Is #H_3O^+# hard water? What occurs in an aqueous solution of acetic acid?

2 Answers
Sep 24, 2015

Answer:

Here's what's going on.

Explanation:

First and foremost, #"H"_3"O"^(+)# is not hard water, it is the hydronium ion.

Hard water is simply water that has a high concentration of multivalent cations, which are cations that have charges greater than #("1+")#.

When acetic acid, #"CH"""_3"COOH"#, is added to water, it will ionize to form the acetate anion, #"CH"_3"COO"^(-)#.

SImply put, acetic acid is a stronger acid than water, so it will donate its acidic proton to a water molecule, which will act as a base and accept this proton.

The water molecule that accepts this proton will form the #"H"_3"O"^(+)# cation.

Keep in mind that the reaction does not go to completion because acetic acid is a weak acid in an of itself, so an equilibrium will be established between the unionized and ionized forms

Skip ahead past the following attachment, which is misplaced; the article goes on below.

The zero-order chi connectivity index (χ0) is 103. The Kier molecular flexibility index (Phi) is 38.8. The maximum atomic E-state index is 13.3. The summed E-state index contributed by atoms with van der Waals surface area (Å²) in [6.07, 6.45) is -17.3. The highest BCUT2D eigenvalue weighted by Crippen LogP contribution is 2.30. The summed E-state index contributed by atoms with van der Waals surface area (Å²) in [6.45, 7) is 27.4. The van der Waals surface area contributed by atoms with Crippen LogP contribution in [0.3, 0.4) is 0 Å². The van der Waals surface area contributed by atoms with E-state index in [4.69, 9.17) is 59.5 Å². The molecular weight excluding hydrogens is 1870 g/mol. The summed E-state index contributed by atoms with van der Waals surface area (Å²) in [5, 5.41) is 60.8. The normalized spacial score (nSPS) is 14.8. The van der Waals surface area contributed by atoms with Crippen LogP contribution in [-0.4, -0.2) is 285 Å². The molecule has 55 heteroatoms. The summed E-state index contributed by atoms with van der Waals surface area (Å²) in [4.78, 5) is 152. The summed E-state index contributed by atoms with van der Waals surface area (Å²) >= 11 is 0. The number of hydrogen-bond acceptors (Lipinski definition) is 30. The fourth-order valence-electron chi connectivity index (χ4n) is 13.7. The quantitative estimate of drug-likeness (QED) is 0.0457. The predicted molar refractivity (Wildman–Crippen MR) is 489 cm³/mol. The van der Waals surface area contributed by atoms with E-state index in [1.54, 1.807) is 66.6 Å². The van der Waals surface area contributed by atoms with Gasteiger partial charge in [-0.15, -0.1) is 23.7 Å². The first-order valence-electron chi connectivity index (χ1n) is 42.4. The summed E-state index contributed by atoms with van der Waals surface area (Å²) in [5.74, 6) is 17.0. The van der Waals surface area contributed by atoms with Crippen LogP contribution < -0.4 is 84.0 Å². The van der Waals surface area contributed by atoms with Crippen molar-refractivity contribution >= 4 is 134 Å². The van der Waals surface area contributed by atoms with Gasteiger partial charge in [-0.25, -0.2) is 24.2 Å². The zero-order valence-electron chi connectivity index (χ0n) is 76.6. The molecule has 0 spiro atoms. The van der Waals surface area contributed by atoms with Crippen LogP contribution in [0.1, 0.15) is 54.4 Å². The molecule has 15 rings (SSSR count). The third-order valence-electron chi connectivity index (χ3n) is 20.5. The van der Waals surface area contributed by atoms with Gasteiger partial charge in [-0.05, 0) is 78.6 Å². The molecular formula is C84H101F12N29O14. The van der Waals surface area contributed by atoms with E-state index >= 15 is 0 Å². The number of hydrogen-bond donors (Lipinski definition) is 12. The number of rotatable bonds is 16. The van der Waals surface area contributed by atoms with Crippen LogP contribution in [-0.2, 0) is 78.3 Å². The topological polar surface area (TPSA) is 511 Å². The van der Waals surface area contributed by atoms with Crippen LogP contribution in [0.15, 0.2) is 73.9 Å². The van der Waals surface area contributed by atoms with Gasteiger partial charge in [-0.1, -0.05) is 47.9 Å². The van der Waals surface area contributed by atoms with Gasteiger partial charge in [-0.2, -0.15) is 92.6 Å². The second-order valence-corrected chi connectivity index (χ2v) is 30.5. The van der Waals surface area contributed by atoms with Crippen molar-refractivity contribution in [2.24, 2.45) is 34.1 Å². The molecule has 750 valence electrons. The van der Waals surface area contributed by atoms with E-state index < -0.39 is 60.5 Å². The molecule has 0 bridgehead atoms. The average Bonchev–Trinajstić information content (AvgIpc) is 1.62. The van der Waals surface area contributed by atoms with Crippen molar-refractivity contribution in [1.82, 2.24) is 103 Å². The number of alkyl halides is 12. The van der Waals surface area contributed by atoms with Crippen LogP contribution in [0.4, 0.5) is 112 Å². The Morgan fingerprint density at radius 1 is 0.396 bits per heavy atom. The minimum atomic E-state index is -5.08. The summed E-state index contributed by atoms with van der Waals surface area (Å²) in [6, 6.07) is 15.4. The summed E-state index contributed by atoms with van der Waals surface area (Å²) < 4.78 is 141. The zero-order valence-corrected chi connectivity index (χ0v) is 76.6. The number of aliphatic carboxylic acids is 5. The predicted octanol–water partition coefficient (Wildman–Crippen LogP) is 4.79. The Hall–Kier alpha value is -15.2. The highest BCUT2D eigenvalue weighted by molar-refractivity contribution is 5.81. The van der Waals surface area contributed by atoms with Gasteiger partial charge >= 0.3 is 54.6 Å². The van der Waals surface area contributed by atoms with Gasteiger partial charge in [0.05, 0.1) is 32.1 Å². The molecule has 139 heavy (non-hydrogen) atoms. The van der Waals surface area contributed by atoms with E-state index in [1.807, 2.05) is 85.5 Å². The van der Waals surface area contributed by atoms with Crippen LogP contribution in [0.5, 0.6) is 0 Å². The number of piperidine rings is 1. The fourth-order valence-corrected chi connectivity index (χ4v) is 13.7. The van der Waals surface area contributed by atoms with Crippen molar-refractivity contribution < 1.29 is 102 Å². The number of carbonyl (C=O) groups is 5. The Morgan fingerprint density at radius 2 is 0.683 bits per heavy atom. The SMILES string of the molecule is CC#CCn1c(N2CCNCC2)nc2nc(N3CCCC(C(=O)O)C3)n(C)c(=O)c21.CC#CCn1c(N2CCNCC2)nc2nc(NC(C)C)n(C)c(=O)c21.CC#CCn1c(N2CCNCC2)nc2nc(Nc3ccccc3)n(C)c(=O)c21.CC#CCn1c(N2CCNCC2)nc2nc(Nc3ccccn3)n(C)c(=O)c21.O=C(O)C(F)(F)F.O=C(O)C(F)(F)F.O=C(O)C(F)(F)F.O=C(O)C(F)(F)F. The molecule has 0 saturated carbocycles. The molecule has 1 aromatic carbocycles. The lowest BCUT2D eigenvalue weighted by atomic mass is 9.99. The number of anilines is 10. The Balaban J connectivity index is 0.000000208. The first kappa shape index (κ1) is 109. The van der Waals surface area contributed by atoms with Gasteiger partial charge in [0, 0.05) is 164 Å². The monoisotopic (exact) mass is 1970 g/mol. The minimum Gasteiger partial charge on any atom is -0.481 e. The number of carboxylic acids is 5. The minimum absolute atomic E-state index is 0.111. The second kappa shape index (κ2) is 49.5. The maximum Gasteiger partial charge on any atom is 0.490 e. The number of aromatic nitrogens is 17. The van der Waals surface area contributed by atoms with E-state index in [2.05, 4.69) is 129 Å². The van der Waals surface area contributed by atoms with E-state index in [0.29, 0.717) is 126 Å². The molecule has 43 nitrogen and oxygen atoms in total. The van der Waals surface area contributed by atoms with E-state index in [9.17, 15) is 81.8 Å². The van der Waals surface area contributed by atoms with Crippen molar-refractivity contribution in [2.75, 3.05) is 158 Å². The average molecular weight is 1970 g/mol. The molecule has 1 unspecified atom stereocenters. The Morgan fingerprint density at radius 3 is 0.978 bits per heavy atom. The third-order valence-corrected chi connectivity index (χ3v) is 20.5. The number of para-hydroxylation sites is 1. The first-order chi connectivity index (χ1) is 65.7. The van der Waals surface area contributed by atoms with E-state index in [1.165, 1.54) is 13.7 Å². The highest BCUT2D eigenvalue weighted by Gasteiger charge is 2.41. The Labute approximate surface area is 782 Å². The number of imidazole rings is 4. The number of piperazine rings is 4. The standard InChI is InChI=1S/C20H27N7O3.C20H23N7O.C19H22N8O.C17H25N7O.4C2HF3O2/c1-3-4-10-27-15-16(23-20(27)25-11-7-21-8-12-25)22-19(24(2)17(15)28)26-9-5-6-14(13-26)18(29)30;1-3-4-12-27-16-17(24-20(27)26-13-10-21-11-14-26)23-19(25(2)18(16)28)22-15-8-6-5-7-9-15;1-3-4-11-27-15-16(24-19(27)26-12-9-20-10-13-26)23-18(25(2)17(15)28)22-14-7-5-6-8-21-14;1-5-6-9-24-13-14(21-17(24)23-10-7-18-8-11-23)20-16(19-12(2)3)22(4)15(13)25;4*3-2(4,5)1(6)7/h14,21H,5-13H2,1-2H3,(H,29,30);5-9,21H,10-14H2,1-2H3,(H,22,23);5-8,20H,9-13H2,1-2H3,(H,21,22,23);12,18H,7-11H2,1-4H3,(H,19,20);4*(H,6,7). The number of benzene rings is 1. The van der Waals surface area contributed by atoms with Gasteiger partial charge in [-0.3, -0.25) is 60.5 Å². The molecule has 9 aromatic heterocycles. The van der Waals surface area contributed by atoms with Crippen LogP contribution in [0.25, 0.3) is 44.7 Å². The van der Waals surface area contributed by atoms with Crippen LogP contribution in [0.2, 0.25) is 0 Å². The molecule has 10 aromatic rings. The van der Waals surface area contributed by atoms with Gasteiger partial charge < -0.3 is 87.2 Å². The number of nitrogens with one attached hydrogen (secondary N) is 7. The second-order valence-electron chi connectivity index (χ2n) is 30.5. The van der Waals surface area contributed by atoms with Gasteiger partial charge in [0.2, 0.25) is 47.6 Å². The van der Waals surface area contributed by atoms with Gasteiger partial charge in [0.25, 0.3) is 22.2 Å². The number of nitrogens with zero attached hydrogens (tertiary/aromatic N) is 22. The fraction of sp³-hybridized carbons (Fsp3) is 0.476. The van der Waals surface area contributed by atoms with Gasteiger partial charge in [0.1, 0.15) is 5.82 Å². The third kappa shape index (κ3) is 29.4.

#overbrace("CH"_3"COOH"_text((aq]))^(color(green)("acts as an acid")) + overbrace("H"_2"O"_text((l]))^(color(blue)("acts as a base")) rightleftharpoons "CH"_3"COO"_text((aq])^(-) + "H"_3"O"_text((aq])^(+)#

In fact, the equilibrium lies to the left, meaning that more acetic acid molecules will not ionize in aqueous solution.

Sep 24, 2015

Answer:

Because acetic acid is a weak acid, that will to some extent retain the proton bound to the oxygen.

Explanation:

Acetic acid undergoes the following equilibrium in water:

#(H_3C)C(=O)OH + H_2O rightleftharpoons H_3O^+ + (H_3C)C(=O)O^-#

This is the normal behaviour for an acid, i.e. for the generalized acid, #HA#,

#HA + H_2O rightleftharpoons H_3O^+ + A^-#

The equilibrium constant, #K_a#, for acetic acid is #1.76 xx 10^-5#. This means that these equilibria will lie strongly to the left. Please note that what I write as #H_3O^+# or #H^+# are not "hard water". #H_3O^+#, the acidium ion, is our conception of a cluster of water molecules with an extra #H^+# attached.